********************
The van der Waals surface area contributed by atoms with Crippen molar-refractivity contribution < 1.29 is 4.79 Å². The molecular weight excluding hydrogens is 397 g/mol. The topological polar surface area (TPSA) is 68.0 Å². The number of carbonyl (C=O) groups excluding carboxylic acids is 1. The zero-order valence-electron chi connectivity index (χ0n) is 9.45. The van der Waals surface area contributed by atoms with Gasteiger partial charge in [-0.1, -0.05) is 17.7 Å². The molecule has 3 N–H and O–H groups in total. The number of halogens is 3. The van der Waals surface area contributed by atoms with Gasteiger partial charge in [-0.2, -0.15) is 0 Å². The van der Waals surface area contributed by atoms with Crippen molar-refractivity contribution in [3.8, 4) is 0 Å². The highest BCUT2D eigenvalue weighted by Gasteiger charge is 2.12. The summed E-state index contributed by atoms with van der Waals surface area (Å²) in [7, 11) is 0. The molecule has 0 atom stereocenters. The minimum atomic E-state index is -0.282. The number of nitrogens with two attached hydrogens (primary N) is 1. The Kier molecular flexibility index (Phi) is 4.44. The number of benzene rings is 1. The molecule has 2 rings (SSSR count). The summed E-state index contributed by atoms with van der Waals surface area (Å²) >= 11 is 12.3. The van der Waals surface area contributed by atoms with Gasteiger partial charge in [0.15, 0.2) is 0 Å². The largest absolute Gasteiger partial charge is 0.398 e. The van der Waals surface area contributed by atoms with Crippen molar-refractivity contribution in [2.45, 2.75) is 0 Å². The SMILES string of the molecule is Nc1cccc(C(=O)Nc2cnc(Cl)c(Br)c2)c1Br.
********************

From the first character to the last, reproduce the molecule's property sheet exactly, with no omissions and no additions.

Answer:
The van der Waals surface area contributed by atoms with Crippen molar-refractivity contribution < 1.29 is 4.79 Å². The molecular weight excluding hydrogens is 397 g/mol. The topological polar surface area (TPSA) is 68.0 Å². The number of carbonyl (C=O) groups excluding carboxylic acids is 1. The zero-order valence-electron chi connectivity index (χ0n) is 9.45. The van der Waals surface area contributed by atoms with Gasteiger partial charge in [-0.1, -0.05) is 17.7 Å². The molecule has 3 N–H and O–H groups in total. The number of halogens is 3. The van der Waals surface area contributed by atoms with Gasteiger partial charge in [-0.2, -0.15) is 0 Å². The van der Waals surface area contributed by atoms with Crippen molar-refractivity contribution in [3.8, 4) is 0 Å². The highest BCUT2D eigenvalue weighted by Gasteiger charge is 2.12. The summed E-state index contributed by atoms with van der Waals surface area (Å²) in [7, 11) is 0. The molecule has 0 atom stereocenters. The minimum atomic E-state index is -0.282. The number of nitrogens with two attached hydrogens (primary N) is 1. The Kier molecular flexibility index (Phi) is 4.44. The number of benzene rings is 1. The molecule has 2 rings (SSSR count). The summed E-state index contributed by atoms with van der Waals surface area (Å²) >= 11 is 12.3. The van der Waals surface area contributed by atoms with Gasteiger partial charge in [0.15, 0.2) is 0 Å². The largest absolute Gasteiger partial charge is 0.398 e. The van der Waals surface area contributed by atoms with Crippen molar-refractivity contribution in [2.45, 2.75) is 0 Å². The SMILES string of the molecule is Nc1cccc(C(=O)Nc2cnc(Cl)c(Br)c2)c1Br.